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Find yourself in the pages of The Atlas of Us


An illustrated book cover with a dark sky background, abundant with stars. Two characters facing each other on either side of the cover, each leaning against a tree. A fire in the middle with the title The Atlas of Us billowing up in smoke from the fire

From NetGalley


“A complete knockout. Readers will be thinking of this story long after they finish the final page.” —Adalyn Grace, New York Times bestselling author of Belladonna
“Utterly compelling and impossible to put down.” —Rachel Griffin, New York Times bestselling author of Bring Me Your Midnight
“I’ve never read a book that felt so much like picking up pieces of a broken heart—powerful, poignant, and true.” —Axie Oh, New York Times bestselling author of The Girl Who Fell Beneath the Sea and XOXO
Atlas has lost her way.
In a last-ditch effort to pull her life together, she’s working on a community service program rehabbing trails in the Western Sierras. The only plus is that the days are so exhausting that Atlas might just be tired enough to forget that this was one of her dad’s favorite places in the world. Before cancer stole him from her life, that is.
Using real names is forbidden on the trail. So Atlas becomes Maps, and with her team—Books, Sugar, Junior, and King—she heads into the wilderness. As she sheds the lies she’s built up as walls to protect herself, she realizes that four strangers might know her better than anyone has before. And with the end of the trail racing to meet them, Maps is left counting down the days until she returns to her old life—without her new family, and without King, who’s become more than just a friend.


I have never been quiet about my love for Kristin Dwyer, as an author, a cheerleader, a friend, or a hair model. Which is why I was so excited when her publisher approved my request to read an Advanced Reader Copy of The Atlas of Us. But I will try for the sake of us all to remain impartial and unbiased (heh)...





In a beautifully vulnerable and raw follow-up to her debut, Some Mistakes Were Made, Dwyer takes her characters and readers on a journey of grief, growth, and every kind of love there is. Dwyer’s incredible ability to create flawed, relatable, characters is front and center in The Atlas of Us.


We start with Atlas, who doesn't want to be where she is but is left with no other alternative. This is her last shot. That's what a lot of the other young people with her at Bear Creek are there for, it would seem. Another chance--to make up for something. She's dealing with, or not really dealing with, an unimaginable loss and losing herself in the process.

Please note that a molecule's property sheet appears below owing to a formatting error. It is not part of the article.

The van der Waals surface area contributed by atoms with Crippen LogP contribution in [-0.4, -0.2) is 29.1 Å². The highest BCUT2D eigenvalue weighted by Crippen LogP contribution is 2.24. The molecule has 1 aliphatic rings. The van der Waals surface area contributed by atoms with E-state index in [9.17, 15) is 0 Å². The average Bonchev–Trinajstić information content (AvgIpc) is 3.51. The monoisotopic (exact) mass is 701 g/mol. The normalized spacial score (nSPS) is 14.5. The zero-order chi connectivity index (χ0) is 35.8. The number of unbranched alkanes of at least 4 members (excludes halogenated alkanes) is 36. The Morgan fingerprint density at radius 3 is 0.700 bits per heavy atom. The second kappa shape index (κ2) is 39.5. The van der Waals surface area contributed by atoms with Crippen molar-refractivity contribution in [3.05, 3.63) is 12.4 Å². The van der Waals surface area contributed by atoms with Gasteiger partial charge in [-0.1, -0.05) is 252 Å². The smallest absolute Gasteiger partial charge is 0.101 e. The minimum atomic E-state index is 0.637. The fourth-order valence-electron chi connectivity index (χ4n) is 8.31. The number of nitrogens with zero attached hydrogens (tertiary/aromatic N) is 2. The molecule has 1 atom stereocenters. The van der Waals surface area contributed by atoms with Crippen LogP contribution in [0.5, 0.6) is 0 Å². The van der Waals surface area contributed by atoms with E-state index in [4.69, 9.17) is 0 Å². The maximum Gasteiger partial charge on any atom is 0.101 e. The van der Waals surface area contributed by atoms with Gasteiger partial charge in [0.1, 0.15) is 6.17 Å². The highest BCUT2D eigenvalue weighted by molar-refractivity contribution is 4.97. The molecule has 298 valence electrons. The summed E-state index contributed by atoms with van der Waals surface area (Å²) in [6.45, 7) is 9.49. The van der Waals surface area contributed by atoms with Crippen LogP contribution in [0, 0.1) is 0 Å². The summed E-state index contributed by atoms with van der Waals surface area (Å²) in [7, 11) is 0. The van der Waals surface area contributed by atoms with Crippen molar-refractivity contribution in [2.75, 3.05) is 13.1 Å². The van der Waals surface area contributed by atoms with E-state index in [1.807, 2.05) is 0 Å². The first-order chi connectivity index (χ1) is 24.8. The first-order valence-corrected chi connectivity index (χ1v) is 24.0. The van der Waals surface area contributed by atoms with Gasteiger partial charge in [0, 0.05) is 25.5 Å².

Even lost and unmoored, I found Atlas's character compelling and real. It's not every day that a narrator admits to being a liar in the first chapter of a book. And while that should've translated into making her an unreliable narrator, it only made me like her more.


She and the rest of her band of misfits, all with their own reasons for spending weeks moving fallen trees and marking burnt sections of the California mountains, repairing trails together. And they're miserable for almost the entire time as one would expect. Because, in reality, they're doing hard things, but that's what's so great about this book. No matter how lame it sounds to type; it's the hardest task that help heal us sometimes.





The way Dwyer has weaved this through, not only the plot but Atlas's arc, is so powerful. Every external stepping stone she overcomes is paired with an emotional hurdle. Whether it's about being honest with herself, seeing the truth in one of her trail-mates, or reconciling with her grief, we the readers bear witness as she navigates her pain.


It's been established that Dwyer has a keen sense of romance, and she's utilized this skill like a weapon in her writing. Some Mistakes Were Made felt like a gaping wound getting poked repeatedly until, after MUCH SCREAMING, it was eventually stitched back together. The Atlas of Us feels like watching someone put used gauze over a bullet hole and expecting it to heal on its own. Lies are the gauze in this book and all they do is delay the inevitable. Eventually, Atlas, King, Books, Junior, and Sugar, all had to admit that in some way or another, they were hemorrhaging.





But if lies are the gauze, love is the medicine. And that's why this book is so beautiful. The pain that we watch Atlas and her gang process and work through, feels so much more triumphant because of the love that blossoms. Friendship, romance, and self-love. We wouldn't believe the payoff at the end of this novel without reading how hard the characters worked to get there.


We still get the swoony, anxious, soul-aching, romance Dwyer is known for. However, there's no denying that the soul of her second book has a different resonance, a different level of brokenheartedness. This is the kind of book that becomes a cult classic. The Atlas of Us will speak to its readers in ways that will stay with them years after they've closed the book.


That's all I can say honestly without waxing poetic about how much I love and admire Kristin Dwyer (the rhyme was an accident).


I'm telling you to read this book!





I recommend The Atlas of Us to anyone who's ever had to heal from a loss, who loves a good and achy romance, or anyone who just loves a great contemporary read. I recommend it to your mom, your cousin, your hairdresser's niece. EVERYONE.



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